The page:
The Vegetarian Festival in Bangkok is celebrated every October of each year. Chinatown is the gathering point for the festivities and you will find rows of temporary stalls selling a wide variety of dishes from sweet cakes to noodle soups.

The best time to come is late afternoon or early evening, around five should be good, so you can get to try the wide delicacy variety offering, enjoy the coming and goings at the temples and catch the Chinese Opera performing on Charoen Krung Road, Soi 20. And be sure to bring your camera, as there are plenty of unusual sights in this colorful part of town.

Getting to Charoen Krung Road is fairly easy. Travelers can take the MRT subway to Hua Lumphong and then either walk for about 15 minutes, past Wat Traimit and through the Chinatown Gate, or simply grab a cab.

During Tesagan Gin Je, or the simply named, Vegetarian Festival, shops and booth stalls that sell food that is in line with the festivals' regulations can be identified by yellow and red flags that are hoist on their roofs and seen above Yarrowat Road. You should also spot stickers and signs in shops across the city, from 7-11 to large shopping malls.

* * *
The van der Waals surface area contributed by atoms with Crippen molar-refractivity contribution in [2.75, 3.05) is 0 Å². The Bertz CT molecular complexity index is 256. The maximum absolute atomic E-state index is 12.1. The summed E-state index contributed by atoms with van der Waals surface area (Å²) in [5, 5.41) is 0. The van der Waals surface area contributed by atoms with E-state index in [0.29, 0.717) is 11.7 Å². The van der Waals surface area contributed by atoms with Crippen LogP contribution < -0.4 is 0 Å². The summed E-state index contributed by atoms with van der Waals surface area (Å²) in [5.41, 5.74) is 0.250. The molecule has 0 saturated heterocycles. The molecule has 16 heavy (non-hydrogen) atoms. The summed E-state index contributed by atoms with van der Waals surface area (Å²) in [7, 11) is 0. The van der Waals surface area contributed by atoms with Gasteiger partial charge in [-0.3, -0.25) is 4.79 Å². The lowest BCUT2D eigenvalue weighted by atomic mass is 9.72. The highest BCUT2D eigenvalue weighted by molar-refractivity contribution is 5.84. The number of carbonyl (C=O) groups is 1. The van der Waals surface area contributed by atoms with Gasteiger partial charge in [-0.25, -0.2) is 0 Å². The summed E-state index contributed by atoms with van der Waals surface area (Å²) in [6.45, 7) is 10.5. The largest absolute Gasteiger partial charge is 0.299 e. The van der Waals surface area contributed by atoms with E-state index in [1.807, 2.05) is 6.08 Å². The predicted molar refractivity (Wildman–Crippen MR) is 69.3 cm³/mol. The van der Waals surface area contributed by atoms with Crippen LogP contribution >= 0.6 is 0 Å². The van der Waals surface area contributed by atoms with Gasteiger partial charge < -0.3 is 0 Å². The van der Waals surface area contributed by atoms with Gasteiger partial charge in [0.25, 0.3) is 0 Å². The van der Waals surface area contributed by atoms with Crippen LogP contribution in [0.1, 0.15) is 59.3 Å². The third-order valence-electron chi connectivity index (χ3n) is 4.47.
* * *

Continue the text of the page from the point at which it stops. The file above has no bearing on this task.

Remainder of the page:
Fake meat is one of the strangest showcases of the Vegetarian Festival in Bangkok. Some of it actually looks exactly like real meat. The flavor, though, varies as there are delicacies such as the satay sticks that could almost be mistaken for the real thing. Unlike most of the sausages taste like tofu they are made out of. Also, garlic and onions are not allowed to be part of the delicacies' ingredients during the festival, hence. Most of the food is kept simple.

Although it is called the Vegetarian Festival, the diet and food offering is strictly vegan, as the requirements include giving up fish, dairy, meat and poultry for nine days as a way to cleanse your body.